Original article was published by Khalid Moataz on Artificial Intelligence on Medium
Gradient descent In a nutshell
You may be asking or searching what is gradient descent and how it works, In this article, I will briefly show you exactly what is a gradient descent So let’s get started.
Suppose we have a data set consists of three features and we want to know what features are more important.
So firstly we will give each feature a WEIGHT that weight shows how the feature is important if the weight is large then it’s important if it’s small then it’s not that important and will not affect the output.
These Weights are firstly initialized randomly and will be updated after each iteration on the data set to get the optimum weights.
So you may be asking now WHERE IS THE GRADIENT DESCENT ?? Gradient descent is a way to update those weights and get their optimum value and minimizes the error.
We will use the sum squared error (SSE) in computing the error value which we want it to be minimum.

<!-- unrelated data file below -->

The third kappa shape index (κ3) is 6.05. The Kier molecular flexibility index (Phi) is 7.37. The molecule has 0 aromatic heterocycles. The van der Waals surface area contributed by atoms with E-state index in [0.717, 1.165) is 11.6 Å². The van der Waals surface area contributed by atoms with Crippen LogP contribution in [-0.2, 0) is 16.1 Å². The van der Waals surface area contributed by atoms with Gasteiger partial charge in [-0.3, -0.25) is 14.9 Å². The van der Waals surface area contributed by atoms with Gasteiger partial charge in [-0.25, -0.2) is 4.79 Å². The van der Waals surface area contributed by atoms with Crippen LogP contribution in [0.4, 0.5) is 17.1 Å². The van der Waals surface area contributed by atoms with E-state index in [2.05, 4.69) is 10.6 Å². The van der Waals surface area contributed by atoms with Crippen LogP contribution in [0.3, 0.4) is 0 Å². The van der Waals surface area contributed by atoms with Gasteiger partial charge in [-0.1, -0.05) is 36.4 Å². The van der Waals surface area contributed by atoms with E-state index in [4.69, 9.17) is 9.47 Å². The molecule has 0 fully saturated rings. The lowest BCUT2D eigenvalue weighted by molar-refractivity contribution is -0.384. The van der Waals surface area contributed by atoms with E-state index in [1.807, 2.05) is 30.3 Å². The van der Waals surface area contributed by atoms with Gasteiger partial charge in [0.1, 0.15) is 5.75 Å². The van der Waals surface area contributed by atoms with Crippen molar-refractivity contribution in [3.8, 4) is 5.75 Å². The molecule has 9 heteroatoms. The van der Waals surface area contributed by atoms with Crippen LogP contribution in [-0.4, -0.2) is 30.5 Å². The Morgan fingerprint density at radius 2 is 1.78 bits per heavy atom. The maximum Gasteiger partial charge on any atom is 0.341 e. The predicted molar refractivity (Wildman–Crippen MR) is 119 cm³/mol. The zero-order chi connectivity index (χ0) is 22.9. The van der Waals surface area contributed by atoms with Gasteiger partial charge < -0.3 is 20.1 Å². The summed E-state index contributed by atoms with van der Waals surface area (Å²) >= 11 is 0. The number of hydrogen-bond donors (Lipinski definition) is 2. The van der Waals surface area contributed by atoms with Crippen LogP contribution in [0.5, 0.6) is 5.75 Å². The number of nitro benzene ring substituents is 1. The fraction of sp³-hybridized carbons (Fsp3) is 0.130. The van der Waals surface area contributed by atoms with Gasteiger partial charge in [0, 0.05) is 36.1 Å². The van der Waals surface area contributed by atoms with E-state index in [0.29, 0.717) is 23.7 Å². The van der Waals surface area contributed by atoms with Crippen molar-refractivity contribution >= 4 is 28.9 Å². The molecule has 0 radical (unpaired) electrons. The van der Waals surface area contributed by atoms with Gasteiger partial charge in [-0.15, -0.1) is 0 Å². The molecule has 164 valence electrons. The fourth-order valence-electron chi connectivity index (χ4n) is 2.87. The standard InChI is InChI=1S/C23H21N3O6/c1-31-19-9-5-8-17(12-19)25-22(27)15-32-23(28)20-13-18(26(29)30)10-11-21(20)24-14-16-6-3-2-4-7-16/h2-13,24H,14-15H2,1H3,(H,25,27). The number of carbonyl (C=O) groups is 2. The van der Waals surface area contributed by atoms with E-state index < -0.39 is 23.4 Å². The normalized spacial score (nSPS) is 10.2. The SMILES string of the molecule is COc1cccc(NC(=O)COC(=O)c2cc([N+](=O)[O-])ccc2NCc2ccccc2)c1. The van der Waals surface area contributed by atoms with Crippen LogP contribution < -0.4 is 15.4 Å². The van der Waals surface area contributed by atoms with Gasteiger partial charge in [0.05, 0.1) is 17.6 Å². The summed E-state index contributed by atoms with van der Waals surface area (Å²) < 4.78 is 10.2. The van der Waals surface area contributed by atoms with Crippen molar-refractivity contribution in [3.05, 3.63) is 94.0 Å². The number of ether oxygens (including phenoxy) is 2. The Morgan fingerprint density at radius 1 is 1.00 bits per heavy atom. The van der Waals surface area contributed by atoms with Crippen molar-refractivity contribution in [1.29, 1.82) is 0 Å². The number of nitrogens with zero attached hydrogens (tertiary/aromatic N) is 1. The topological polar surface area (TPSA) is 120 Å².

To get a better understanding of what is gradient descent follow these steps with me of how we update the weights of our features using gradient descent.
Components of Gradient Descent :
- Learning Rate.
- Activation Function.
- Random Initialized Weights.
Step 1 :
We have 3 features so we will assume 3 Weights, one for each feature with any number. W1 = 0.3443, W2 = 0.3213, W3 = 0.5642
Step 2 :
Pick a suitable learning rate!!
YOU MAY ASK NOW WHAT IS LEARNING RATE ?!
The Learning rate is how much you move deeper to the minimum loss if it’s too small we will take more time to train our model and if it’s too big we may not reach the minimum loss point. This figure will illustrate more of what I mean Imagine this curve as .. So we pick a learning rate like 0.001 or 0.01.
Step 3 :
Calculate ‘Y’ the output of the system We calculate ‘Y’ by dot product the Features and Weights.
Y = X1*W1 + X2*W2 + X3*W3 + X4*W4
Step 4 :
Choose an activation function, Here we’ll be using a Sigmoid Function So we need to update our output ‘y’ to a new value. Since we’re using sigmoid function then Y = 1/1+e^-x.
Step 5 :
Update the weights using gradient descent.
New Weight 1 = Old Weight 1 + Learning Rate * Feature 1 * (d-y) * y * (1-y)
- Old Weight 1 is the W1 we initialized in step 1.
- Learning Rate the one we picked in step 2.
- Feature 1 is the first feature (Because we’re updating weight 1).
- (d-y) is the Error loss where ‘d’ is the output we want (0, 1, etc..) and y is the value we obtained from the last step which will be equals 1/1+e^-x we used this because we are using a Sigmoid Function ‘x’ here is the feature 1.
- y*(1-y) Since we’re using Sigmoid Function.
Step 6 :
Compute the error using sum squared error over the whole test data we will subtract the predicted value (From Step 4) and the actual value (Needed Output).